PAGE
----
Despite the huge economic, social and mental damage caused by the Covid-19 pandemic and the subsequent lockdown, a few silver linings have emerged amid the storm clouds.
Air pollution has dropped dramatically, many people have rediscovered the simple joy of walking among nature, and our awareness of hygiene has never been greater.
However, the growing focus on cleanliness has shone an unflattering light on areas like smartphone hygiene, which most of us wouldn’t have considered before lockdown.
We are constantly touching phone screens with dirty fingers, exposing them to the faecal particles which float up as toilets flush, and setting them down on unhygienic surfaces.
Research in America has suggested the average smartphone harbours ten times as many germs as toilet seats, which are used far less and cleaned far more regularly.
The same research suggested a typical phone has 17,000 different bacteria on it at any given moment, capable of causing everything from colds and flu to gastroenteritis and coronavirus.
As such, phone hygiene is not a topic to be avoided or ignored any longer. Cleaning your handset could help to reduce disease and lower the spread of infections including Covid-19.
These are our tips for cleaning your handset, including a number of things which aren’t recommended in any circumstances…
Do read the manufacturer instructions before cleaning. If you do something expressly forbidden by the device maker, you’ll probably invalidate the warranty.
Don’t immerse the phone in water. Even if it’s IP68 protected, dunking your pride and joy in hot water isn’t going to do its long-term prospects much good.
Do establish a cleaning routing. Weekly cleaning should keep on top of the germs and bacteria which build up as you touch, breathe on and use your phone.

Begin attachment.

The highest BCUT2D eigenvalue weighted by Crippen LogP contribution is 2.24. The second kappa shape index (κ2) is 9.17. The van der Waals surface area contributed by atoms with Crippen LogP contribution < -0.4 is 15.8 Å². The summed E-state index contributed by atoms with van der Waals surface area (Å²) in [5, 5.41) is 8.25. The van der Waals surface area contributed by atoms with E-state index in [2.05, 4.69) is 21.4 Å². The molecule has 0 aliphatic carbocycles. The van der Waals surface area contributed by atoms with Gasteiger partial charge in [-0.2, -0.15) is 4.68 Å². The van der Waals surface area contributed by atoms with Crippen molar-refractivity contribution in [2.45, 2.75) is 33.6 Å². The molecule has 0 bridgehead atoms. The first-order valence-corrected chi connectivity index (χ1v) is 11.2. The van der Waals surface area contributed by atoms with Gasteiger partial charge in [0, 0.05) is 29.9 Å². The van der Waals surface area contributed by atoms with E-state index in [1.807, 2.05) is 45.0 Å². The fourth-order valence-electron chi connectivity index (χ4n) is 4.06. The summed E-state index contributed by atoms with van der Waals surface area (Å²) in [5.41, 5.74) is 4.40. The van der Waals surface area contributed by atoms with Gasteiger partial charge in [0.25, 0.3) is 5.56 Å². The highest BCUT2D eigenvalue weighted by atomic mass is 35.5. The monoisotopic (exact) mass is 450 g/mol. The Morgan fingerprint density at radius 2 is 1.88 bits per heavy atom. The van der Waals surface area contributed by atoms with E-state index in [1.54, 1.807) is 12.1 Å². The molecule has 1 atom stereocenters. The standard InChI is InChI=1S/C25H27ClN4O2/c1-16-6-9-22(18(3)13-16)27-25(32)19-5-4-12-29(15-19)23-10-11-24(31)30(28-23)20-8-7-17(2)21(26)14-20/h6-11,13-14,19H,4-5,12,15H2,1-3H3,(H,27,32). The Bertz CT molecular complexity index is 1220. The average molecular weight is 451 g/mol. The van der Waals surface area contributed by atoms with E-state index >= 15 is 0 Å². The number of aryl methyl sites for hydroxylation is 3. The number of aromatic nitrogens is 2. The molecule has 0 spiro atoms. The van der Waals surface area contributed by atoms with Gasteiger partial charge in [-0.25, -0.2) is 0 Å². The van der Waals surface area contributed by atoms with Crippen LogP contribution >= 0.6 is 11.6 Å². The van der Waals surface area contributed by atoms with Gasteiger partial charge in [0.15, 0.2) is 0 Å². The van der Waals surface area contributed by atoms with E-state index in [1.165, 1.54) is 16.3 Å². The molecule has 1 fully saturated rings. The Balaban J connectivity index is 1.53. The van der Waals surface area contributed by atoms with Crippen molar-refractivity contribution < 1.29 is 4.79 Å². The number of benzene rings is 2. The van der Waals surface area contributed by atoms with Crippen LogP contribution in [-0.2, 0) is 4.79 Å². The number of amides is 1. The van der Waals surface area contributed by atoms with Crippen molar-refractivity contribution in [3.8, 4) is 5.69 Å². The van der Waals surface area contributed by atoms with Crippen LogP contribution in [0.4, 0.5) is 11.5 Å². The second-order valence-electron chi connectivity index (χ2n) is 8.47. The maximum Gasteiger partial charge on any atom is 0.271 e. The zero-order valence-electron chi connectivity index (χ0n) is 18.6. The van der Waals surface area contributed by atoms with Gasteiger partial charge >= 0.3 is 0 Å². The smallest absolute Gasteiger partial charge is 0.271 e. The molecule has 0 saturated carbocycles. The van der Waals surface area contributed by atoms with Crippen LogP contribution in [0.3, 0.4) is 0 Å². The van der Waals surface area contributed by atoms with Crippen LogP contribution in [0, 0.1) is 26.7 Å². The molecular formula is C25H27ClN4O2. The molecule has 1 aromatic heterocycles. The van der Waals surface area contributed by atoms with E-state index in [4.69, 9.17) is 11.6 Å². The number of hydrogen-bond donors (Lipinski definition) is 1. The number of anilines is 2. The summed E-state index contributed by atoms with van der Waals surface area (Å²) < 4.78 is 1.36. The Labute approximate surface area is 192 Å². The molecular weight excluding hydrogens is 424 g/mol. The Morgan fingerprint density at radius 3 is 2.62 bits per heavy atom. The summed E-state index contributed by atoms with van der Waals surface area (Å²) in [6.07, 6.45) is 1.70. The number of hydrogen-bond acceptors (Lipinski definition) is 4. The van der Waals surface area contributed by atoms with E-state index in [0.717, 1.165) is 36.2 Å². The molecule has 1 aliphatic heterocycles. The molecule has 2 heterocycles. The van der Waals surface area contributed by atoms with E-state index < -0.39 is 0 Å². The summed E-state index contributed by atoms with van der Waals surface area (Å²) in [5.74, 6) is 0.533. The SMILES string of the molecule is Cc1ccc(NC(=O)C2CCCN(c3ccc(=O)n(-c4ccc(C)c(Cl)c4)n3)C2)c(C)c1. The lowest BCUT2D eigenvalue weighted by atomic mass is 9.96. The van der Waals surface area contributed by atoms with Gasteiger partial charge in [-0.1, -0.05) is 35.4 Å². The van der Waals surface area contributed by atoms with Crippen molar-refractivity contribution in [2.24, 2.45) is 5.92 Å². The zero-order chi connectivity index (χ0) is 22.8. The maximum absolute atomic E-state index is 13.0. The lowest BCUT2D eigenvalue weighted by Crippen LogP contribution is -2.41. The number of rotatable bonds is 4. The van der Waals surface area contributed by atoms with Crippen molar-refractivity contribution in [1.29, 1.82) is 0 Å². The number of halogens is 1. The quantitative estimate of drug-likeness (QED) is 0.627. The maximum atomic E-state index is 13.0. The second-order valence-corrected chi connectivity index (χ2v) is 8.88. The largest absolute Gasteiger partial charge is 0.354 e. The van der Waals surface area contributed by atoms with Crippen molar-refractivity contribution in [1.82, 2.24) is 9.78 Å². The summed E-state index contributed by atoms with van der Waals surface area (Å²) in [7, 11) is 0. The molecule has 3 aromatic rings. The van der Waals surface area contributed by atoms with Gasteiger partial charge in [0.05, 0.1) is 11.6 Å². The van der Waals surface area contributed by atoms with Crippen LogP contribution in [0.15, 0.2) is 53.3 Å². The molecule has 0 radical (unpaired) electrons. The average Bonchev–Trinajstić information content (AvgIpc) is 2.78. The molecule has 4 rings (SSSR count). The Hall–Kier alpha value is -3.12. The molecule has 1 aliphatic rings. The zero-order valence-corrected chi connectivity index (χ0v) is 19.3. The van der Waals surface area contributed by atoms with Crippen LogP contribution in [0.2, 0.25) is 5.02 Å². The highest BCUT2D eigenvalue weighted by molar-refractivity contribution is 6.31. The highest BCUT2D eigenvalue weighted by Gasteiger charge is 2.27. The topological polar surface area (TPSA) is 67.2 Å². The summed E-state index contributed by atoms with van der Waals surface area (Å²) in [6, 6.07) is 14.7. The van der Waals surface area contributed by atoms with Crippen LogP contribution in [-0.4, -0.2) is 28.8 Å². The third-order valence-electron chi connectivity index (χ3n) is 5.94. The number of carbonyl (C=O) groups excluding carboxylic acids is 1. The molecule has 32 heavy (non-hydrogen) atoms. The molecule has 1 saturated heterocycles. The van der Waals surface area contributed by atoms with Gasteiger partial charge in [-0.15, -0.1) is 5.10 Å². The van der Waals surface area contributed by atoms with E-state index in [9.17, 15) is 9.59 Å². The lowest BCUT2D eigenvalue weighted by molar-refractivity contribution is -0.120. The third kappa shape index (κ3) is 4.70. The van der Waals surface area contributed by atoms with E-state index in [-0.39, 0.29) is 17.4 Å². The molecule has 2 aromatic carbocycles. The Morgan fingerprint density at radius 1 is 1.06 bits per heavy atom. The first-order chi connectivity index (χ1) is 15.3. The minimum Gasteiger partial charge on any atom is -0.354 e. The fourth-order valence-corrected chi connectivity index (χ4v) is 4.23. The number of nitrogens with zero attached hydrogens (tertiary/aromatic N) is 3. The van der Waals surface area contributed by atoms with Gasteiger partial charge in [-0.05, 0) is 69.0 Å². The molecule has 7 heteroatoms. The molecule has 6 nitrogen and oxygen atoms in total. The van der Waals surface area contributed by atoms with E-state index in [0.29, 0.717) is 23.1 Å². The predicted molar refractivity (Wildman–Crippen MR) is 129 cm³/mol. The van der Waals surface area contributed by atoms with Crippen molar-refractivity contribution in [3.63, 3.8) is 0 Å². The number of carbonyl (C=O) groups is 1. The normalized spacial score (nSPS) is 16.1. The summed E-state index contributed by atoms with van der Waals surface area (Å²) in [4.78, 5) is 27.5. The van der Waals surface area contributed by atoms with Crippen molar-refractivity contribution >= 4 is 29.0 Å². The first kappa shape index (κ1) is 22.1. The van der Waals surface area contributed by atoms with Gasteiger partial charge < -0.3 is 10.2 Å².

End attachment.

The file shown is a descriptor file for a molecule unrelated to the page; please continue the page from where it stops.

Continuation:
Don’t assume a protective case helps. In many instances, wraparound cases trap germs, allowing them to fester. These need scrubbing along with the handset.
Do use soap. It’s a myth that soap will damage a phone. Use one non-abrasive cloth lightly dampened with warm soapy water to rub it, and another to gently dry it.
Don’t use cleaning materials. Bleach, vinegar, furniture polish and rubbing alcohol are four materials which should never be used while cleaning your handset.
Do use device cleaning wipes. With an optimal ratio of isopropyl alcohol, these non-abrasive wipes won’t scratch the screen in the way household wipes might.
Don’t use force. Compressed air canisters, shaking crumbs from ports, high-pressure liquid sprays and scrubbing the screen with abrasive fabrics could all cause damage.
Do avoid cross-contamination. There’s no point cleaning your phone and then putting it on a dirty kitchen worktop. Dust, polish and wipe surfaces around the home.
Don’t try taking the phone apart. Even if you’re handy with a screwdriver, keep the case closed to prevent further bacterial ingress and the invalidation of your warranty.